Wednesday, August 29, 2012

Catch Up

My mom and sister-in-law Cheri just left this morning. We had a great visit with them, and I think it was really good for my mom to have a mini-holiday. I really appreciated the fact that not only was Cheri willing to drive my mom 600 kilometers to see us, she also had to fly from her home in Chicago in order to do so. I gifted her with these autumn-themed dish cloths by KrisKnits. I don't especially enjoy knitting with cotton, but these patterns were so cute I decided to make an exception.


Clockwise from upper left: tree with bare branches, pear, scarecrow, maple leaf, pumpkin pie, pumpkin

Here's another recently finished project. I knit this for my dear friend Barb, who is celebrating a birthday tomorrow. Unfortunately I had to mail Barb's present to her, so don't have a picture of her wearing it. You will have to settle for my in-house model Alexandra.





This is my second Boneyard Shawl, and I have to say it was as much fun knitting this one as the first. Now I am caught up with posting recently completed knitting projects. I just wish I could say the same about the other areas of my life. It is always fun having guests, but once they leave and real life takes over again it is always shocking to discover how far behind I am.

Friday, August 24, 2012

Fergus Friday, August 24, 2012

It has been guest time here at the Hammond house. Jay's sister has been here all week and goes home tomorrow. The day after she leaves my mom and sister-in-law Cheri arrive for a visit. This hasn't left me much time for blogging, so I thought I would sneak in a picture heavy Fergus Friday post.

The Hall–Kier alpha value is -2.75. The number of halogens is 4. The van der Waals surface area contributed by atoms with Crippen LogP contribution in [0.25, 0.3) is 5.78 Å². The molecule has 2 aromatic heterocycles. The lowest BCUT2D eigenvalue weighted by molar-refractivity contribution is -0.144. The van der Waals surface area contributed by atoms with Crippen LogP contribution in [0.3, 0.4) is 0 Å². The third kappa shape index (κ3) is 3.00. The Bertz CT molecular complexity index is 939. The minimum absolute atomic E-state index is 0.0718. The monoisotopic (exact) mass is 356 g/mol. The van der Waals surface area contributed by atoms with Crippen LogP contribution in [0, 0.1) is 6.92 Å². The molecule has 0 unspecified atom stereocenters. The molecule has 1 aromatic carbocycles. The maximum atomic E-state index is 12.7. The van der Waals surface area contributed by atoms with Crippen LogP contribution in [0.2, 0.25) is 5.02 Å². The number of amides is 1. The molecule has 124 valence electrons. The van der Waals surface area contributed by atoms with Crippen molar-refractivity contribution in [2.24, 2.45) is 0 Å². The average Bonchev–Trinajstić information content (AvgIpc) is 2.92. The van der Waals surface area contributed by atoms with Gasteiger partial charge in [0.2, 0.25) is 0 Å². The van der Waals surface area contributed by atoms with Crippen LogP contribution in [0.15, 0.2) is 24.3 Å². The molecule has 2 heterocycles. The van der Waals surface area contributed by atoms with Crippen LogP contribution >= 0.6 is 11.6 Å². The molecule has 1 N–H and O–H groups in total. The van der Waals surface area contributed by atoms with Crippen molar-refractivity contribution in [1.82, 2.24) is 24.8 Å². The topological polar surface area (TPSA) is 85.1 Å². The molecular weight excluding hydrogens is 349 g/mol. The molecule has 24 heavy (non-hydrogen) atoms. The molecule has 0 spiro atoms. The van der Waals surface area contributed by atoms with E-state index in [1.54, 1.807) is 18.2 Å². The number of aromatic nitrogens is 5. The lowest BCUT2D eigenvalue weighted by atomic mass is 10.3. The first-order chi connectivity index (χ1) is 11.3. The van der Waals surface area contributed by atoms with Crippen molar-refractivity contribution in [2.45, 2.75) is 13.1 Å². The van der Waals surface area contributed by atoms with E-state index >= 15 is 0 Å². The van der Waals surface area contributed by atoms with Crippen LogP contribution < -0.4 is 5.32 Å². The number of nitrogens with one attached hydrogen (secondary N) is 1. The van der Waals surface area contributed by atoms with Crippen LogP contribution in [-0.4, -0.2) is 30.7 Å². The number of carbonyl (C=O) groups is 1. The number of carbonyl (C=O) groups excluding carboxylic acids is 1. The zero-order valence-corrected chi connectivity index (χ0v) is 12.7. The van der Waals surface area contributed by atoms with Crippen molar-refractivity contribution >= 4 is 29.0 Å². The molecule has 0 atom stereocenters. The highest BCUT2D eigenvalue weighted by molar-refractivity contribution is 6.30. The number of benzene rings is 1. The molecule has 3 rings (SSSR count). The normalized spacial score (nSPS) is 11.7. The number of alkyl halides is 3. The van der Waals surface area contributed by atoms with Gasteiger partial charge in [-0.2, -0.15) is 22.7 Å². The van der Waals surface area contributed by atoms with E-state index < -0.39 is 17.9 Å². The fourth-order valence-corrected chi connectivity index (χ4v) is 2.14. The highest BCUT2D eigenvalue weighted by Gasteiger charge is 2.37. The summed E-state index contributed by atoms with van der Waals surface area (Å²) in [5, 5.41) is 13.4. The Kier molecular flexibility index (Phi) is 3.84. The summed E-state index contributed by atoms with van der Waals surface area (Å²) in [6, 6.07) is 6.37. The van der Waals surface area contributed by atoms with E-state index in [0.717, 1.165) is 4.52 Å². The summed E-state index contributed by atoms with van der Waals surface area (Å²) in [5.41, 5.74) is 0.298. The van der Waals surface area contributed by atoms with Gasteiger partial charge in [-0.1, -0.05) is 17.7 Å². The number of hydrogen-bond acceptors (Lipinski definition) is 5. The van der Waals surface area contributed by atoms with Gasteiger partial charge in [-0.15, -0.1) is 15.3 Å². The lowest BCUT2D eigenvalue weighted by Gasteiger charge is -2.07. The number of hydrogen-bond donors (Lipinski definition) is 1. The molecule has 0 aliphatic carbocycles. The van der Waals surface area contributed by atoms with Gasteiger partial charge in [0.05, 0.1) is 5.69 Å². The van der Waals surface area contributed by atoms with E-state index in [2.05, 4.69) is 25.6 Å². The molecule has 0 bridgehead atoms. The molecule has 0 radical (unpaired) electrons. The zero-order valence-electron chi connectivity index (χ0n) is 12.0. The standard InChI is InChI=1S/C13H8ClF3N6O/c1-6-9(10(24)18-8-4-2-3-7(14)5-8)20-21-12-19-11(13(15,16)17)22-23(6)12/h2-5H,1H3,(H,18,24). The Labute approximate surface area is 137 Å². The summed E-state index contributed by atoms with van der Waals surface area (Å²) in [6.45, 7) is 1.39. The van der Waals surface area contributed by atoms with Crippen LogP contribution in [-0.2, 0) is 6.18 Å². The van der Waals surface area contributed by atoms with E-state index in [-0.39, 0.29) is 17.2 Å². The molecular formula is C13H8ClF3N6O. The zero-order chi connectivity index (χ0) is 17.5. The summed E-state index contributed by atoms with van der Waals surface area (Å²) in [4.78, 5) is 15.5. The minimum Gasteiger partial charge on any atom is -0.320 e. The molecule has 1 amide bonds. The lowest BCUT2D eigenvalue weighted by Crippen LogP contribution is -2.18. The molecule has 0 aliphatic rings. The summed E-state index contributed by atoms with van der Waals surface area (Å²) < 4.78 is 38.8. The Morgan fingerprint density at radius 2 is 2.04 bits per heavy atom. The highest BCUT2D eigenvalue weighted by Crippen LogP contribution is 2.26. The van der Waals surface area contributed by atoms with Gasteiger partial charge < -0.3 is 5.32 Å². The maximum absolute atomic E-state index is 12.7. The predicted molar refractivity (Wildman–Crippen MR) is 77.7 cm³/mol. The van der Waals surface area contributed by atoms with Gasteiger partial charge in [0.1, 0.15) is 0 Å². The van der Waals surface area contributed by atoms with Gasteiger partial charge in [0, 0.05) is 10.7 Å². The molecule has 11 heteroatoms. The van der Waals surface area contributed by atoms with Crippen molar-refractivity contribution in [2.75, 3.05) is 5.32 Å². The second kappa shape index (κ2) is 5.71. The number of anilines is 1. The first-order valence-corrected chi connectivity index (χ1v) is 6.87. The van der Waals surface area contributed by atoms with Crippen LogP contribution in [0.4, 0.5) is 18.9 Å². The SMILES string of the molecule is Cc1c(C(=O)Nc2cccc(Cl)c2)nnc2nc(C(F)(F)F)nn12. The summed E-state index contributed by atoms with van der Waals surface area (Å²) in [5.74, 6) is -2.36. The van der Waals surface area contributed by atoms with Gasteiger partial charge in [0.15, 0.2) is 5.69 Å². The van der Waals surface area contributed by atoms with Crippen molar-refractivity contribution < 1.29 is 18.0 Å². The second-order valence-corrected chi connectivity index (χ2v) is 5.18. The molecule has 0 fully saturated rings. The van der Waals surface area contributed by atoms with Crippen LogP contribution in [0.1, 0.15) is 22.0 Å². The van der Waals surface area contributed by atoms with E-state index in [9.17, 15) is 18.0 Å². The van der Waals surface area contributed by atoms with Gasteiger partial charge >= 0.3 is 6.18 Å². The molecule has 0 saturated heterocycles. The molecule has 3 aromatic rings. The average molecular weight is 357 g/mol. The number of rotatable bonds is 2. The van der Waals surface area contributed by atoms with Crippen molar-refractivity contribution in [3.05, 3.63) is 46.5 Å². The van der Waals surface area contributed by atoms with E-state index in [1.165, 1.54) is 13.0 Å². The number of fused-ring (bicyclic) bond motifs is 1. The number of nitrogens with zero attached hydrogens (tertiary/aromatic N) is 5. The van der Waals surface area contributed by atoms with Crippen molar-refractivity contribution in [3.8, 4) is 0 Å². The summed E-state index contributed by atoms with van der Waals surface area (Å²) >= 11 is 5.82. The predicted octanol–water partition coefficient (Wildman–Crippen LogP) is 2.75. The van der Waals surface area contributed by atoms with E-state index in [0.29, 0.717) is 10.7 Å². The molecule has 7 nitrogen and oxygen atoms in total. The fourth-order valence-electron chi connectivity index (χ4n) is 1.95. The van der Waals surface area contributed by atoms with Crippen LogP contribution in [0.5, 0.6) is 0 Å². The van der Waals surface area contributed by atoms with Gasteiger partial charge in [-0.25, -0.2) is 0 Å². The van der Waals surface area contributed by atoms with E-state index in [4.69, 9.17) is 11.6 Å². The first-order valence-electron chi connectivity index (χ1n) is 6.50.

Fergus is now eight months old, and seems to be growing more mischievous with age rather than less. Don't be fooled by this innocent pose.




Now that he is bigger he is able to get up onto furniture that we really don't want him on. This is the coffee table in our living room. It used to be a place Jay could leave his newspapers, magazines and books and expect them to be there when he returned. Not any longer. Fergus's favourite periodical is The Economist. What you can't see in this picture is the section he has ripped out. There is nothing Fergus likes better than a good paper shredding session. Last week's Economist proved particularly troublesome to read due to the fact Fergus managed to bite the whole top corner of the magazine off.




Last week I was sitting at the kitchen table doing something on my computer when a flash of white caught my eye. I looked up and could not believe it! There was Fergus, sitting on top of our dining room table liked he owned it. I have no clue how he got up there.




I am not the only one who loves whipped cream in this house. Fergus goes crazy when he sees me take the hand mixer out. He runs over to the floor beside me, waiting for little bits to splatter onto the floor, then licks them up before Jenny can get them. Even better are the beaters and spatula.